Published: 21 April 2020
Thompson's Gallery invites you to enjoy reflections upon three selected artworks from within the NEAC Group Exhibition, online for Thompson's Aldeburgh until 6th May 2020.
Contributed by guest writer Quinn Whitman
1) ANN SHRAGER: 'FIGURES IN SUNSET, INDIA'
Above: Ann Shrager NEAC 'Figures in Sunset, India' Oil on canvas 30x40 inches £9000 CLICK HERE for information
Ann Shrager's 'Figures in Sunset, India' is a way to bring the viewer to another
place. In order to make these images, Shrager uses oil paints diluted with turps
so that it works more like a watercolor painting. She starts by drawing her
composition on the canvas and then painting over it. Figures in Sunset. India is an
example of this process, where she paints what are some of her favorite figures:
the goat herder, goat and women in saris. In this image, we see colorful
silhouettes of these figures, as they walk either into the distance or towards the
edge of the frame. As viewers, we are able to get an idea of what Shrager
experienced when she traveled to India, and the bleached background brings the
emphasis to the people, their clothing and how they interact with each other.
2) FRED CUMING RA: 'CLOUDSCAPE, RYE HARBOUR MOUTH'
Above: Fred Cuming RA 'Cloudscape, Rye Harbour Mouth' Oil on canvas 24x30 inches £12,000 CLICK HERE for information
Fred Cuming uses oil painting as a medium to demonstrate the South Coast of
England, mainly Hastings and Rye, which are the two places most often depicted
in his paintings. Much of his work focuses on the coastline, and how that
interacts with the weather and human beings, one example of this being
Cloudscape, Rye Harbour Mouth. In this image, we see two people standing on
the coastline, while the tide comes in around them. There is also a thick cloud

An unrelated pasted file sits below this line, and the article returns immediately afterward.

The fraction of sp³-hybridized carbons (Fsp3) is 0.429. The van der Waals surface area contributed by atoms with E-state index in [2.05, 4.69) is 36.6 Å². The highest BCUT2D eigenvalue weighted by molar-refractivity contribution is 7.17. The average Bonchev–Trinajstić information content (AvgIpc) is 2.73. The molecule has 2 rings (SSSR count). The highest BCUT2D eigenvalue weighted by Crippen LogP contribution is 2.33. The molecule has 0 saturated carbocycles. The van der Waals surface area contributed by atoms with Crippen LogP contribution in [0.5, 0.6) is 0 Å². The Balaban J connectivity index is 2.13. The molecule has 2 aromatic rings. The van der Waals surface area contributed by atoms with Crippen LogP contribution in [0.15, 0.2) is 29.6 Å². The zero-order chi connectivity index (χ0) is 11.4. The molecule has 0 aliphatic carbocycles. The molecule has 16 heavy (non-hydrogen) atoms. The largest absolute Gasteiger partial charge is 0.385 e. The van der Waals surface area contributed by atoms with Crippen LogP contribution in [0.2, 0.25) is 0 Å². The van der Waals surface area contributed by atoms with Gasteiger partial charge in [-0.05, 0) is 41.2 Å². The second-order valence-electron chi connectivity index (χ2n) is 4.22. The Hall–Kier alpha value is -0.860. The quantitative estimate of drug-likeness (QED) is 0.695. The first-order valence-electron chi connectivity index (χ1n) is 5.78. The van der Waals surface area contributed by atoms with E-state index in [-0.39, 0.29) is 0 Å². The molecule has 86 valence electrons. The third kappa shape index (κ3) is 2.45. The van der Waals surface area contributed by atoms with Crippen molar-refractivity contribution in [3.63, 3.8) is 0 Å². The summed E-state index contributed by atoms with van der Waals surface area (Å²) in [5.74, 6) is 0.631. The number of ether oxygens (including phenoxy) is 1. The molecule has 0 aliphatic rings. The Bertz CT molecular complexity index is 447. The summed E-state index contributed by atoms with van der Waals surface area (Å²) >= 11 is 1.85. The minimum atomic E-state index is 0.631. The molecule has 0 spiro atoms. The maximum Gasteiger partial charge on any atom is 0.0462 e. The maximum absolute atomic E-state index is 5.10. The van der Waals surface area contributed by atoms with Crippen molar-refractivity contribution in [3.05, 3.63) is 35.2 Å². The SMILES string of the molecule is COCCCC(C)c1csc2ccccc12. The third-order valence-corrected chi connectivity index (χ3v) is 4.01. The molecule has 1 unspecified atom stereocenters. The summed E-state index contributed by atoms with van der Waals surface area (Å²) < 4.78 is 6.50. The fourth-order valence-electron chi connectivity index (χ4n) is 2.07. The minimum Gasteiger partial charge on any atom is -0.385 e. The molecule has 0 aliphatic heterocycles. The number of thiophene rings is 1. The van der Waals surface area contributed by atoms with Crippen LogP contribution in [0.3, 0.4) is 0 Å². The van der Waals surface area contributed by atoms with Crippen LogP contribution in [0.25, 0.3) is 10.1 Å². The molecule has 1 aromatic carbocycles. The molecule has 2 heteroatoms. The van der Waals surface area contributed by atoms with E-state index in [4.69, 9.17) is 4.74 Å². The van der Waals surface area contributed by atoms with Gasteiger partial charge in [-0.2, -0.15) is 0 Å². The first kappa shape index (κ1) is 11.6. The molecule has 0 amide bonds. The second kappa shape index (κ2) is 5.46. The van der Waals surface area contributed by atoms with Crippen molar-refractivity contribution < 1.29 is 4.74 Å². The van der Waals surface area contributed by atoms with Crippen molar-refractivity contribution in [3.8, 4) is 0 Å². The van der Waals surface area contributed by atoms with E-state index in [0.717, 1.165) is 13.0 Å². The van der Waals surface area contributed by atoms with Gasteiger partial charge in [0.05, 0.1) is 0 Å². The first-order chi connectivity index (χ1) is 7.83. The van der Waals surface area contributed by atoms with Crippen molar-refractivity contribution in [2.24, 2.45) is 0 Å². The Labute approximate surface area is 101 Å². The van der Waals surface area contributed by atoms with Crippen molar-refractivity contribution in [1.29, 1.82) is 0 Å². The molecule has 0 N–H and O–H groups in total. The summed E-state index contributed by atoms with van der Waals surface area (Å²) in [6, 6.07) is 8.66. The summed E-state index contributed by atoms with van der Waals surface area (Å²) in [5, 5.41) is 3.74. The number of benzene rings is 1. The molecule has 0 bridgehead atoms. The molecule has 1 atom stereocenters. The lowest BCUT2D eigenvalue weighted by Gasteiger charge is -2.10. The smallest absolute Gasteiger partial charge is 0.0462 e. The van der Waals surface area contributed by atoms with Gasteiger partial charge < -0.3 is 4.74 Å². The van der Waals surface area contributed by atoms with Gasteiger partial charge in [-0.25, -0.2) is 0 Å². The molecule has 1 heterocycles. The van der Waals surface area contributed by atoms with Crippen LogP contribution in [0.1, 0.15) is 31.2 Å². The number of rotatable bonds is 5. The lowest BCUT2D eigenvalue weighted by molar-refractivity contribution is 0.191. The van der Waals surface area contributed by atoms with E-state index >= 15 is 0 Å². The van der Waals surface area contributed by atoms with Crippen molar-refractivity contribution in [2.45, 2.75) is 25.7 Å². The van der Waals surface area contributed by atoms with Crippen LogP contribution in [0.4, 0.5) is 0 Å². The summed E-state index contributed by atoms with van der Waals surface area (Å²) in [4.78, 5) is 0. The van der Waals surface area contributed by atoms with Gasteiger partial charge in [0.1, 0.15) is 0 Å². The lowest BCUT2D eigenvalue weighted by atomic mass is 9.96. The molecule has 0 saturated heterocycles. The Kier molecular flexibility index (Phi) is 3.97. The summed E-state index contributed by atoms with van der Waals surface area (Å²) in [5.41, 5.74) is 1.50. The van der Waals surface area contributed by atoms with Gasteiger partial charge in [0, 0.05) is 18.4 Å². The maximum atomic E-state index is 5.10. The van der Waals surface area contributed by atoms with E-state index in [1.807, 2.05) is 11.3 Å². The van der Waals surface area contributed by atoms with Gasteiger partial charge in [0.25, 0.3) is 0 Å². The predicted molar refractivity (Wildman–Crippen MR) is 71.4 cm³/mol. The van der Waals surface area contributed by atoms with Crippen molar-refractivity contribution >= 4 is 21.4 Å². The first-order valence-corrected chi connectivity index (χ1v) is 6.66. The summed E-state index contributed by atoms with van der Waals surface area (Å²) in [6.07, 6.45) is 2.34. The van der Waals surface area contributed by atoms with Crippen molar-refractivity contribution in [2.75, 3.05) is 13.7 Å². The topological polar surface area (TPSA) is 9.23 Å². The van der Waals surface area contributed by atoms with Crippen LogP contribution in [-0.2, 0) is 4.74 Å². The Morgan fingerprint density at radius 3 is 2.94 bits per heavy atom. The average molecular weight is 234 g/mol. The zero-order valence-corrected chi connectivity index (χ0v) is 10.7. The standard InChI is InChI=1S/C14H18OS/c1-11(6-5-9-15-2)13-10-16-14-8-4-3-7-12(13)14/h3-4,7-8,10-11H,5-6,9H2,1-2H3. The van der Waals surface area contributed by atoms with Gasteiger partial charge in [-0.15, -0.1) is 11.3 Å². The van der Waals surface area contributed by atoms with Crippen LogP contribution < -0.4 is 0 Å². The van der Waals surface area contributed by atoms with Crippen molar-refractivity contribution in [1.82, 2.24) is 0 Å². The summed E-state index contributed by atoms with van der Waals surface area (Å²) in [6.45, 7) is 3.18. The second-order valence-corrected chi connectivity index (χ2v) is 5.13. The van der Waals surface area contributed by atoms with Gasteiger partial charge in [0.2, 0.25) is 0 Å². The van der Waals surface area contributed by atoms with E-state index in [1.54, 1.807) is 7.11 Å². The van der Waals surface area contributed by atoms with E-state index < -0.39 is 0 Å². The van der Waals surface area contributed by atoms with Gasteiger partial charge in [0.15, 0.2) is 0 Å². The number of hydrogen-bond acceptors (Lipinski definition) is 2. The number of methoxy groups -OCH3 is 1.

covering much of the sky, with sun shining through. Describing his work, Cuming
says that his "work is about responses to the moods and atmospheres generated
by landscape, still life or interior," which is something that resonates in
Cloudscape, Rye Harbour Mouth. The viewer is exposed to the beauty and
strength of nature in relation to people.
3) CHARLOTTE SORAPURE: 'HIDE AND SEEK'
Above: Charlotte Sorapure NEAC 'Hide and Seek' Oil on linen 24x30 inches £7850 CLICK HERE for information
Charlotte Sorapure uses painting as a means of "giving the viewer a sense of the
underlying mood or character of a place or an object." This mantra is embodied
in Hide and Seek, a painting where we are able to see how people interact in
relation to their home. In this image, we see a mother watching her daughter
play in front of their house, emphasizing the connection between the home and
the people who live in it. Sorapure likes to work with oil painting because she
finds herself enjoying the variety between light brushstrokes and broad impasto.
She feels that limiting a color palette allows her to get a stronger "flavour" in the
final image, which is something that can be seen in Hide and Seek through her
uses of different shades of yellows, greens and blues throughout the painting.
The NEAC Exhibition by Thompson's Gallery Aldburgh remains viewable online until 6th May. Get in touch with questions and interest, firstname.lastname@example.org or dial +44(0)1728 453 743.